In Indiana, it is important to know how much of a house you can keep in bankruptcy. This is especially important in Chapter 7 bankruptcy because this amount determines whether or not the Trustee may want to examine your house. You can only keep a limited amount of value in your house when you file Chapter 7.
The house value amount that protects your residence in Indiana is currently $19,300 per person. This amount also generally doubles to $38,600 if you are married and both spouses are on the deed to the house. Therefore, if you have much more “equity” in your house than the $19,300 per person amount, you may have a problem filing for Chapter 7 bankruptcy.
For instance, pretend your house has $100,000 mortgage on it. In such a case, you would prefer not to have a value of more than $119,300. If your home was worth much more than $119,300, you could have a problem with the bankruptcy trustee. Remember, the amount you can go over your equity is $19,300 per person. If you go much higher than this amount, then you could have a problem with the Trustee assigned to your case.
In some rare cases with married homeowners, you can protect all of your home. You can exceed the $19,300 amount. In such cases, you may even be able to protect your house even if it is completely paid in full. However, there are four requirements. The first requirement for these rare cases is that you must be married. The second requirement is that you must own the house as “tenants in entirety” or as “married persons” on your deed.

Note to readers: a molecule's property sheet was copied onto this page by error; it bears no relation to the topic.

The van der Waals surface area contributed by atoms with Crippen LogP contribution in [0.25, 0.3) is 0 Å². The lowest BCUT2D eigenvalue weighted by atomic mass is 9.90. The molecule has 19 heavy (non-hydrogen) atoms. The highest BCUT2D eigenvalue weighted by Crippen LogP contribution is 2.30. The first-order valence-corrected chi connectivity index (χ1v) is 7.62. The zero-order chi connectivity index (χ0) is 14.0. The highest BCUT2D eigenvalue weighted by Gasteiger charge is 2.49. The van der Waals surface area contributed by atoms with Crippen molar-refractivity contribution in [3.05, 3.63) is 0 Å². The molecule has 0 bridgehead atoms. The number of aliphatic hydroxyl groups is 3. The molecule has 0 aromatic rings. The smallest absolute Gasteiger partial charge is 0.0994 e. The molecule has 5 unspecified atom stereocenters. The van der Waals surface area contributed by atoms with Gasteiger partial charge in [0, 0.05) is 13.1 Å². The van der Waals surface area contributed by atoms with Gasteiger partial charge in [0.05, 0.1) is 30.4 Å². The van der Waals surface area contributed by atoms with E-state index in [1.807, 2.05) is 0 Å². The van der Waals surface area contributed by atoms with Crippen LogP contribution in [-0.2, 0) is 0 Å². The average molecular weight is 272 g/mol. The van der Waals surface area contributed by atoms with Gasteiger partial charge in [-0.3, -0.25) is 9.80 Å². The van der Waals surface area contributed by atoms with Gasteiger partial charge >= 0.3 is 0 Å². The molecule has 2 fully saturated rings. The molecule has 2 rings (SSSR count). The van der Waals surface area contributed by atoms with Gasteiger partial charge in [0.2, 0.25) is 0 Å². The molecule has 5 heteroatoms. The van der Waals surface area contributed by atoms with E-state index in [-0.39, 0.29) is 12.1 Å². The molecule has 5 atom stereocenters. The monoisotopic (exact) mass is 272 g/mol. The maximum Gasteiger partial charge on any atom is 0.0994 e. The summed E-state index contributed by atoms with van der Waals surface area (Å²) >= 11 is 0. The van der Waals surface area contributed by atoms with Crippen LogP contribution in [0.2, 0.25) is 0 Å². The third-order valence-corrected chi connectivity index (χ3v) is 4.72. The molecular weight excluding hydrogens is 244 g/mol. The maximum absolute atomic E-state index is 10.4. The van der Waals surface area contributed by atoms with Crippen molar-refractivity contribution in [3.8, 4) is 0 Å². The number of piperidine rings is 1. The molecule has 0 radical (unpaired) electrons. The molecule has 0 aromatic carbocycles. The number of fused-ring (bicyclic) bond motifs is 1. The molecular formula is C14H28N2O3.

You must meet the first and second requirements, being married and having the right deed language. However, you must also meet two more requirements. The third requirement is that only one spouse can be filing for bankruptcy. The fourth requirement is that neither spouse can share any debts. Only one spouse can be filing for bankruptcy and you cannot have any joint debts. Remember, also that medical debts can be considered joint debts even if the debt is only listed in one person’s name.
As a final note, Chapter 13 in Indiana always lets you keep your house. You will have to do a repayment plan, however, for Chapter 13. In most cases, the payment plan can be affordable. Remember, there is almost always a way to keep your house in bankruptcy. It is important to get a good bankruptcy attorney to make plans to protect your house.